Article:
In another, Magic Johnson stands with an enormous grin raising a basketball above the heads of reaching jubilant children in a still for an after-school special: “Magic Johnson: Timeout. The Truth About HIV, AIDS and You.”|4| The athletic superstar is iconic enough, but this painting portrays him in a moment infused with complications. Painted with bright colors inside a mint green frame, the painting is a potent moment that well-documents some of the intensity of the 80s, handled with tremendous humanism.
Other figures are certainly less iconic. Who, after all, would remember “Duck Face”? Gentry Blackburn would. This forgettable on and mostly off-again character from “Full House” had a certain charm to Blackburn, who reclaims him in a tiny and lovable portrait, two-inches square.|5| And in another work drawn from the same sitcom, the secondary character “Mona,” played by Judith Light, receives a scolding from her daughter, Angela. But we don’t see a sequined dress, characteristic of the 80s, but a fragment of reality as Blackburn has recalled it.
In her image of Charles Bronson, Blackburn shows him not aiming a handgun and donning a leather jacket but in a very private and personal moment.|6| He is speaking on a pale blue phone receiver, with some show of emotion, and we can see he is shirtless with chestnut hair casually cascading across his brow, caught in a moment of thought, not action. This is the side that Blackburn sees and likes to remember. She rescues him for herself, for her audience, and from the world of lost icons whose distorted world of indulgence and fame is forever superseded by Blackburn’s unicon.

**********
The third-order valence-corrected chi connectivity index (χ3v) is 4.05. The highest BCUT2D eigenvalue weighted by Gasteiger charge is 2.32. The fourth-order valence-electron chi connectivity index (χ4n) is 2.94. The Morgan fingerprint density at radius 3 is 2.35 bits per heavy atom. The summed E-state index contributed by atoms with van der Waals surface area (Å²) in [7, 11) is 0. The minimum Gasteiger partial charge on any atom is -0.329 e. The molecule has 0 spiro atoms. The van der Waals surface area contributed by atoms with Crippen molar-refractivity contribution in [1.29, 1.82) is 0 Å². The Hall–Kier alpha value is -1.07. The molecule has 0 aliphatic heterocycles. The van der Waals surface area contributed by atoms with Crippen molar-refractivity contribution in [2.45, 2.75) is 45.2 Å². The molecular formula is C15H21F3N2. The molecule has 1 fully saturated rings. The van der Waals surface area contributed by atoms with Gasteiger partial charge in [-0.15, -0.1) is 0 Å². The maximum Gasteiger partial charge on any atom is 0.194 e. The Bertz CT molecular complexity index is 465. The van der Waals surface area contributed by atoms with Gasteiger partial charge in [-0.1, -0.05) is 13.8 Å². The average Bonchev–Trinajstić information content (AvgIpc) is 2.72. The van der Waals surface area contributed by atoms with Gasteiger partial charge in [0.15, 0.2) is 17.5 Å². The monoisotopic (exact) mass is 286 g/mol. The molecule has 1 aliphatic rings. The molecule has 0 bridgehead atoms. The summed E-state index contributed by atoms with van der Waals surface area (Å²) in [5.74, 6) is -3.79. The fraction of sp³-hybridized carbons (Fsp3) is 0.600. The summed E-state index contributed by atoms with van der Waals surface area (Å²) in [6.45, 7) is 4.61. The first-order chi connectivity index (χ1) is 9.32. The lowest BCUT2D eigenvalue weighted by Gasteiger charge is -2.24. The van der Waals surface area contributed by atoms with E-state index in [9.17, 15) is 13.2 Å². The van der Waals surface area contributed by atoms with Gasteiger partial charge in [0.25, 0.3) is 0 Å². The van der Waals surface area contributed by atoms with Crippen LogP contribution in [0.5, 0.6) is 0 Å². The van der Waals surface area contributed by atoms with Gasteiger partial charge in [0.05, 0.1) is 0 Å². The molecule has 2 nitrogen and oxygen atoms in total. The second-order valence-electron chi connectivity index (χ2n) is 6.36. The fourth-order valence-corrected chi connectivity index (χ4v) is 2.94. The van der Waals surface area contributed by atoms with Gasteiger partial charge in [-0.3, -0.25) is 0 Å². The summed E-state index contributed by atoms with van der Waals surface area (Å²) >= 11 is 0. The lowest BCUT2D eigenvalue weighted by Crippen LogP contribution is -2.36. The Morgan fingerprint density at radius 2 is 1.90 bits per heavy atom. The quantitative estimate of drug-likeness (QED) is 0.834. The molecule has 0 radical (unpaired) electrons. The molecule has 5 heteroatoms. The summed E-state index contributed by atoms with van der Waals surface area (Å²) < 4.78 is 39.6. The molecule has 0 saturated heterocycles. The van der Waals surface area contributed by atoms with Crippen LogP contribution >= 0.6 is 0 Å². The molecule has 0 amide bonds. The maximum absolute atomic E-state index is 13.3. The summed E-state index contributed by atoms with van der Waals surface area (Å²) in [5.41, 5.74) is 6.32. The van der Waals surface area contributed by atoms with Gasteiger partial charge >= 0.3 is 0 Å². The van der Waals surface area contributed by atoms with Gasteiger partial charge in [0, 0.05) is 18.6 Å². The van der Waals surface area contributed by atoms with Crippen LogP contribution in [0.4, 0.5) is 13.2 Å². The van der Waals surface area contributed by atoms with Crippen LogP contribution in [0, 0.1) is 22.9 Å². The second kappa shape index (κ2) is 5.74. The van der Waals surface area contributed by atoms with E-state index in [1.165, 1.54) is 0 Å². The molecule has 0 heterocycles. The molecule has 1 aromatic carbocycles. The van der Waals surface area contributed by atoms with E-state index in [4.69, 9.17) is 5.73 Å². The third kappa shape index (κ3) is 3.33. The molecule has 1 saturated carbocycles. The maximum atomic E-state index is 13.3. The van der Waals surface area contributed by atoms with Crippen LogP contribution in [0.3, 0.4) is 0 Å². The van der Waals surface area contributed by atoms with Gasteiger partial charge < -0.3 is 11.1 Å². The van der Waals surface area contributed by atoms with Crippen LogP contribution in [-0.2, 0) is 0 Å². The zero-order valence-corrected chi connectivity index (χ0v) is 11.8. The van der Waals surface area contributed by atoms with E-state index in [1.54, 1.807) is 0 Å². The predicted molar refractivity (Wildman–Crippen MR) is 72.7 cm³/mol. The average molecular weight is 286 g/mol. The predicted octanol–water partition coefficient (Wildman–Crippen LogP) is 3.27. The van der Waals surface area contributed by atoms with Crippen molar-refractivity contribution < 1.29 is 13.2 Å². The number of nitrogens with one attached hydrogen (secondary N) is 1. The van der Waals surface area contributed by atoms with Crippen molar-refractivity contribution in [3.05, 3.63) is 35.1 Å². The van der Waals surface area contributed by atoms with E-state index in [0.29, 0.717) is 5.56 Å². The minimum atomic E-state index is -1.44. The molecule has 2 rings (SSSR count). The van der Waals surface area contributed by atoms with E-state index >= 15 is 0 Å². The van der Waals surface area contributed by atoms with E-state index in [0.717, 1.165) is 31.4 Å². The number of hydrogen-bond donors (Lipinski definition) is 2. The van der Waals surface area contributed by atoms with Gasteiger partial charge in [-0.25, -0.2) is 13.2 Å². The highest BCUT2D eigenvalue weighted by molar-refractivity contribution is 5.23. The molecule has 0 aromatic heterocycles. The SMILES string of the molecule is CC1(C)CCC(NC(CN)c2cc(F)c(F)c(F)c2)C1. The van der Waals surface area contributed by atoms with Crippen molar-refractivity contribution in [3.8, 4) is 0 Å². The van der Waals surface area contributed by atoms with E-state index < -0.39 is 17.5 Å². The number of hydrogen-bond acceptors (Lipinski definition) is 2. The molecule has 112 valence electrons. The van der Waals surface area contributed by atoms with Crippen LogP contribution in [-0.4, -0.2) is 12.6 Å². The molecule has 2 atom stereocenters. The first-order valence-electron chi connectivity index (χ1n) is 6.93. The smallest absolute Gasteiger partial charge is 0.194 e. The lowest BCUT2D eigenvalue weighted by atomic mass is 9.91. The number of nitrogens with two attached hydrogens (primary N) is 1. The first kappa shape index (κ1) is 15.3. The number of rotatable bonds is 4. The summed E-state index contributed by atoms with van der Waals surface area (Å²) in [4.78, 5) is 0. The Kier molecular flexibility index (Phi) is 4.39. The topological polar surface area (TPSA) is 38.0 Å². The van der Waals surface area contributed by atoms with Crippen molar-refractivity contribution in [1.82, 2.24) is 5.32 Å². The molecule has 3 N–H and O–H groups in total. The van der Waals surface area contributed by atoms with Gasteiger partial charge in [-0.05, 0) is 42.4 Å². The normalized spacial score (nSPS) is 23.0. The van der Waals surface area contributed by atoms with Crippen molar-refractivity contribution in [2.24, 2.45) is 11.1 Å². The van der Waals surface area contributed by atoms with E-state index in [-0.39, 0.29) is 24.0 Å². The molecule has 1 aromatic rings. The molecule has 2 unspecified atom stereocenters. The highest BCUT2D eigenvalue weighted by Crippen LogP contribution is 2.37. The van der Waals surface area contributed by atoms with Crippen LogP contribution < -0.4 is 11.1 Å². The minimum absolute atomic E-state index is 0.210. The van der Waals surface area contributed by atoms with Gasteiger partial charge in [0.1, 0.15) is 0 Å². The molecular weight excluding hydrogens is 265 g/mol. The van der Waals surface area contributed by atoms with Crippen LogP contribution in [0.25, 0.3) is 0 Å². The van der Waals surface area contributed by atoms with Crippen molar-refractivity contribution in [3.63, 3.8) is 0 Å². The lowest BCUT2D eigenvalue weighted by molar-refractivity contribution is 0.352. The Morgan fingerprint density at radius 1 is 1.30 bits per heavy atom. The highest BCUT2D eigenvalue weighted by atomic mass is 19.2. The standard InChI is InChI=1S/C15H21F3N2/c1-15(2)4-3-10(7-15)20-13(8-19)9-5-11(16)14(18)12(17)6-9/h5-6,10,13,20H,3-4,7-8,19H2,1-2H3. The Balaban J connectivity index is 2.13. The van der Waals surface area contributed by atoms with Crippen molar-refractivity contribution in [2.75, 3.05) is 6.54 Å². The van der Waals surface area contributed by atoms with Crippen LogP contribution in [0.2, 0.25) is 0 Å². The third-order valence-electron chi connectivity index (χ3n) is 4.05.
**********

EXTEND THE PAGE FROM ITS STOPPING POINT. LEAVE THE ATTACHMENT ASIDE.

“These are earnest homages,” Blackburn says of her work, without any semblance of affect, but rather acute humility. “Nothing popped-up, Warholed-out or classicized… they are what they are.” This is the world Gentry Blackburn is at home in — a hand-crafted reality she can define and make her own, imbued with a sense of nostalgia but also uniquely grounded in the uniconic. It gives her a unique vantage point to life that is no less real than any lifestyle or perspective. And it guarantees her work a stamp of approval, a number of quality control and a mark of authenticity, from the marvelously talented artist who you may have known in a previous episode as Frosty Darling.
Ehren Clark studied art history at both the University of Utah and the University of Reading in the UK. For a decade he lived in Salt Lake City and worked as a professional writer until his untimely death in 2017.